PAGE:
This is followed by a comprehensive analysis of the British military – and naval – response and the evolution of the air defence system. The Royal Flying Corps had been despatched to France at the outbreak of war and so the Royal Navy supplied both aircraft and guns for the defence of the capital in the early months of the conflict. It took some time to evolve an integrated system for communications and coordination of early warning observation posts, searchlights, anti-aircraft guns and aircraft. The open spaces of Wanstead, West Ham Park and Epping Forest were taken over for gun and light emplacements, and the fields and farmland of Hainault, Suttons Farm, Fairlop and North Weald became important landing grounds and airfields.
The civil response reflected the same uncertainty experienced by the military. Local authorities were undecided over the provision of air raid shelters or even whether or not to use air raid warnings: often the first notification of an attack was the sound of the local anti-aircraft guns going off and ornaments falling off the mantelpiece. For many, an air raid was an entertainment, and people would watch the searchlights and flares from their windows or even in the street. The risk from falling shrapnel and even unexploded anti-aircraft shells was high, resulting in significant damage and several casualties.
Simpson sensibly selects only a handful of air raids for detailed analysis, from June and August 1915 and another from September 1916. He is able to correlate the big picture of the Zeppelins flying over Essex and the military response, with the fine detail of the letters and stories of those below, hiding in their cellars and under tables, listening to the cacophony of guns and bombs, and emerging to find houses and streets destroyed. The progress and experience of a raid from Chelmsford, to Leyton, to Stratford, and then back out again is very well conveyed.
By mid-1916 the immense efforts in organising and integrating the air defences began to pay off and the seemingly invincible Zeppelins showed their fatal susceptibility to the new incendiary bullets, with the destruction of SL11, L31 and L32 all in a matter of weeks in September. The searchlights and anti-aircraft guns not only served as a major deterrent against the Zeppelins, but also provide a much-needed psychological boost to the population.
But in 1917 the Zeppelins were replaced by a new threat, from the Gotha bomber aeroplanes. Two daylight raids, in May and July, hit Barking, East Ham, Stratford and Tower Hamlets and the City of London, and caused sensation. The enemy aircraft could be seen from a wide area in Essex and London, and there were cries for reprisals against the German towns and cities. Although not particularly visible with these two raids, the air defences proved a deterrent. Subsequent raids took place under the cover of darkness, striking at London and the Docks in the East End.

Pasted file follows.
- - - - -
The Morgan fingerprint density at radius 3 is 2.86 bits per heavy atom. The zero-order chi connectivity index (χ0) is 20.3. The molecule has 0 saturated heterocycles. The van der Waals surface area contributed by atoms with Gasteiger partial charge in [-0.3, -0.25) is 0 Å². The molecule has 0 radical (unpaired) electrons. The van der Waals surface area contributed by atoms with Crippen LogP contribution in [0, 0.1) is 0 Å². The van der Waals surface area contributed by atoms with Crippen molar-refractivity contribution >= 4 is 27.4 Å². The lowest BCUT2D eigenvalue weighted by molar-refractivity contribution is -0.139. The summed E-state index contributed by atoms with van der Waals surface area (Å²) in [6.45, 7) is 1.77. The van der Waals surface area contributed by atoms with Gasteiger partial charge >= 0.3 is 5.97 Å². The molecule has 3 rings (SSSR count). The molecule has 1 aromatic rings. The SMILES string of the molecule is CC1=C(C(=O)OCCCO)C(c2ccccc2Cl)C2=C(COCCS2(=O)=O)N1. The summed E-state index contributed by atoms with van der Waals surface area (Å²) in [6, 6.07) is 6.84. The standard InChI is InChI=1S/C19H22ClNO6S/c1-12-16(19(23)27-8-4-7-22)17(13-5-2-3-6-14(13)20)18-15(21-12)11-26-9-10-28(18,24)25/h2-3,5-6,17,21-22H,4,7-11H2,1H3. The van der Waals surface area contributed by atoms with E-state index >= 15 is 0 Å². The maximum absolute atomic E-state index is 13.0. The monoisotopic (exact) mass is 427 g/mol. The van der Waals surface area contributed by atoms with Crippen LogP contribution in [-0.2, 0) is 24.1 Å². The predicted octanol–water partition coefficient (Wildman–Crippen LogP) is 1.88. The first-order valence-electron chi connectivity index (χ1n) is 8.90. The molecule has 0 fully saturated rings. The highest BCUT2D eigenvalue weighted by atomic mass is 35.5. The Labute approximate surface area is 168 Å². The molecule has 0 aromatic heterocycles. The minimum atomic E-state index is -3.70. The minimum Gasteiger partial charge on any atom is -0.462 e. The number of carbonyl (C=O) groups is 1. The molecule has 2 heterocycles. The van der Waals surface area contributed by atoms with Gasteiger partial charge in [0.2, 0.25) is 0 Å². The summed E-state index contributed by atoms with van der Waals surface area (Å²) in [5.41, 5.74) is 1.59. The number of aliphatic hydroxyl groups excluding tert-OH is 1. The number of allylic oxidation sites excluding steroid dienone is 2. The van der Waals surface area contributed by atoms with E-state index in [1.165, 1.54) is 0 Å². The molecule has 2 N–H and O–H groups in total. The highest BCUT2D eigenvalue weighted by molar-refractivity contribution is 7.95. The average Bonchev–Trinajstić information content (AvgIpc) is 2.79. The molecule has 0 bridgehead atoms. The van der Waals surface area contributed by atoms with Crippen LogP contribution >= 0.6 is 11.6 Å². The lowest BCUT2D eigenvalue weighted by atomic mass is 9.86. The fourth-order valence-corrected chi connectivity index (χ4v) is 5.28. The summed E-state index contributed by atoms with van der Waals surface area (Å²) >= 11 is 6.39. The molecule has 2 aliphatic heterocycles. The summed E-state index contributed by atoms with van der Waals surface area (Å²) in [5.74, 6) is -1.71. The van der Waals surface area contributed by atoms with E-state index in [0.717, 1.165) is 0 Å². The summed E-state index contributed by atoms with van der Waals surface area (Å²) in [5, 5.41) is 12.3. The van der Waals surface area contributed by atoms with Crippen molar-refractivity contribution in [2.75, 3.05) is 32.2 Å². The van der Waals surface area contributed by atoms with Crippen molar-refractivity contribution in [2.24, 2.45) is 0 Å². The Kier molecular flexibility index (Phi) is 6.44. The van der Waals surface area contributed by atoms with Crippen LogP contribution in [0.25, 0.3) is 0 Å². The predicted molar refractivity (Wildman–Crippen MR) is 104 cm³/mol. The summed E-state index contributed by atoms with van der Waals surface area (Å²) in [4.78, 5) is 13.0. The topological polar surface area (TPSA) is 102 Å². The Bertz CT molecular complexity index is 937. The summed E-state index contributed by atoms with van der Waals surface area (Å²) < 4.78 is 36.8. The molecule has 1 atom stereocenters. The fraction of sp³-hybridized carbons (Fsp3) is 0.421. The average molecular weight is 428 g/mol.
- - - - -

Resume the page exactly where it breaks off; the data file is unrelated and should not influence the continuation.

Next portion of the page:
The final air raid of the war was on 19th May 1918. Thirty eight Gothas and Giants attacked London, with bombs falling on Walthamstow, Plaistow, East Ham and Canning Town. The Germans lost six aircraft. Simpson summarizes the campaign with some interesting statistics: between 1915 and 1918 there were fifty-four Zeppelin raids on Britain and only nine of these actually reached London. There were twenty-seven Gotha and Giant raids, of which seventeen reached the capital. But the impact of these raids on the civilian authorities was profound: the Air Raid Precautions (ARP) organisation, so closely associated with the Second World War, was actually formed in 1924, and air raid shelters were being constructed in many areas in 1938.
This is an excellent book and has a broad appeal to both the military aviation and the Great War historian, and to those interested in the local histories of the north east London boroughs and the Essex area. The book ranges from strategic considerations of balancing the demands of home defence against massive needs of the army in France, to the details of anti-aircraft barrage lines and telephone communications, to Class I at Harrow Green Boys’ School having their lessons suspended so that they could visit a grounded army aeroplane on Wanstead Flats. There are many photographs and postcards to illustrate the narrative, mostly from the author’s own comprehensive collection. Simpson has produced a valuable account of the impact of the ‘first Blitz’ in south west Essex.
'... meticulously researched.'Romford Recorder